If you don’t know your HIV status, you should.
Today, it’s easier than ever in Massachusetts to learn your status through your doctor thanks to a change in the state’s HIV testing law that went into effect on July 26. This new law, “An Act to Increase Routine Screening for HIV,” modernizes the Commonwealth’s HIV testing laws by replacing the need for written consent before an HIV test can be administered with verbal consent. The new law still maintains all privacy protections for patients that were present in the old law.
With an estimated 26,000 to 28,000 people living with HIV/AIDS in Massachusetts, and approximately 21 percent of them unaware that they are HIV-positive, it’s clear that we need expanded HIV testing of state residents to end the epidemic. Expanded testing in communities like Boston should make an impact; the city ranks second out of the state’s top 15 municipalities with the highest rates of new diagnoses of HIV infection. Statewide, about one-third of those who learn that they are HIV positive are also diagnosed with AIDS within just two months of their HIV diagnosis, which shows that they may have been HIV-positive for years without knowing it—and without their health care providers ever suggesting that they get tested for HIV.
Massachusetts has long been a national leader in the fight against AIDS. New diagnoses of HIV have declined by 54 percent since 1999, which will result in $2 billion savings in health care costs. At approximately 650 new diagnoses annually, we are tantalizingly close to eliminating the spread of HIV in Massachusetts. A critical tool in this fight will be the ability to more easily test those who are most vulnerable to HIV infection, including people of color and gay and bisexual men.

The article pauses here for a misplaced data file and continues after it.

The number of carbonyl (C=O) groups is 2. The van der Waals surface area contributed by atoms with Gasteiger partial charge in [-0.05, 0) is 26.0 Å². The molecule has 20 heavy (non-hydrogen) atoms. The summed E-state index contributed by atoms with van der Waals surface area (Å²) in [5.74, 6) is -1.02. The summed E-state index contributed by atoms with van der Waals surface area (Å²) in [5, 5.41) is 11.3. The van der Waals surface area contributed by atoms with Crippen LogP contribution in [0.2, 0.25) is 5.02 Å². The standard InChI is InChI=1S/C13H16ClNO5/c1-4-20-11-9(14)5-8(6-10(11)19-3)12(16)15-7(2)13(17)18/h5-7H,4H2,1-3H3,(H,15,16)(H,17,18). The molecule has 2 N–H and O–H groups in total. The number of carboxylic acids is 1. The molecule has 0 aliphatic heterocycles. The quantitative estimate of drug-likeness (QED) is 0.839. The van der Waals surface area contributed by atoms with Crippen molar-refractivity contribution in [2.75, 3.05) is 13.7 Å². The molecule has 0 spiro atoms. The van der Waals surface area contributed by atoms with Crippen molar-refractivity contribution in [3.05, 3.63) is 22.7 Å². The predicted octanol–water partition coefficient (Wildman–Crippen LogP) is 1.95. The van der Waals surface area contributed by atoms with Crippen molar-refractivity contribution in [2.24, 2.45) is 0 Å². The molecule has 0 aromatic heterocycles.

All that said, it is clear that we can’t test our way out of the epidemic. In 2009, between June 27 and July 29, 2009, AIDS Action Committee held five town hall-style meetings to solicit feedback from providers, patients, and activists around current testing practice. We learned that stigma around HIV testing prevents some people from getting tested. We learned that some people who are vulnerable to HIV infection fear losing health care insurance if they test HIV positive. We also learned that there is a profound lack of confidence in the confidentiality of HIV tests.
Now that the challenge of expanding HIV testing is behind us, we need to work together with the medical and public health communities to find a way to reduce stigma. And as we continue to move toward universal electronic medical records, we need to find ways to address patient concerns about confidentiality and ensure their full participation in the process.
In the meantime, the single most important thing you can do to end the epidemic is to learn your HIV status.
President and CEO
AIDS Action Committee of Massachusetts